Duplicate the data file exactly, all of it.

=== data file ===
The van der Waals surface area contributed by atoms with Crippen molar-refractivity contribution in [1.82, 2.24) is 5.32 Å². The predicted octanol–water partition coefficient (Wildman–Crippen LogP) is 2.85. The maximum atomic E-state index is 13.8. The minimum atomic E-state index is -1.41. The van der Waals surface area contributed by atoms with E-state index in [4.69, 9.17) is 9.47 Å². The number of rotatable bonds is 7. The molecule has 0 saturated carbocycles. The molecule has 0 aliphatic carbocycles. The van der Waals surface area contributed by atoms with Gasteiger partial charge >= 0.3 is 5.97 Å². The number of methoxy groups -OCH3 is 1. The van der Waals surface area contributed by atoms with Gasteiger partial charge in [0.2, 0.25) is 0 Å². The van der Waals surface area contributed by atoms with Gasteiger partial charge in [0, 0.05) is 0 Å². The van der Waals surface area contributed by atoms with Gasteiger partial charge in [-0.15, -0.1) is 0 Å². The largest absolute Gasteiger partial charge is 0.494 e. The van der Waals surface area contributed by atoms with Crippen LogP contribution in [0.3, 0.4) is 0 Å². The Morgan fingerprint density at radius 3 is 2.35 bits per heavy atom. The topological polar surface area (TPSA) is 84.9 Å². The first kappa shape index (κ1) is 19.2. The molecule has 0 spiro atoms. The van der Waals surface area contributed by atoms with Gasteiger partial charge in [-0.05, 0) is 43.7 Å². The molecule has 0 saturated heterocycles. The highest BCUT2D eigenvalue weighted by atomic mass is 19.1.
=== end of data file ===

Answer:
The van der Waals surface area contributed by atoms with Crippen molar-refractivity contribution in [1.82, 2.24) is 5.32 Å². The predicted octanol–water partition coefficient (Wildman–Crippen LogP) is 2.85. The maximum atomic E-state index is 13.8. The minimum atomic E-state index is -1.41. The van der Waals surface area contributed by atoms with E-state index in [4.69, 9.17) is 9.47 Å². The number of rotatable bonds is 7. The molecule has 0 saturated carbocycles. The molecule has 0 aliphatic carbocycles. The van der Waals surface area contributed by atoms with Gasteiger partial charge >= 0.3 is 5.97 Å². The number of methoxy groups -OCH3 is 1. The van der Waals surface area contributed by atoms with Gasteiger partial charge in [0.2, 0.25) is 0 Å². The van der Waals surface area contributed by atoms with Gasteiger partial charge in [0, 0.05) is 0 Å². The van der Waals surface area contributed by atoms with Gasteiger partial charge in [-0.15, -0.1) is 0 Å². The largest absolute Gasteiger partial charge is 0.494 e. The van der Waals surface area contributed by atoms with Crippen LogP contribution in [0.3, 0.4) is 0 Å². The Morgan fingerprint density at radius 3 is 2.35 bits per heavy atom. The topological polar surface area (TPSA) is 84.9 Å². The first kappa shape index (κ1) is 19.2. The molecule has 0 spiro atoms. The van der Waals surface area contributed by atoms with Gasteiger partial charge in [-0.05, 0) is 43.7 Å². The molecule has 0 saturated heterocycles. The highest BCUT2D eigenvalue weighted by atomic mass is 19.1.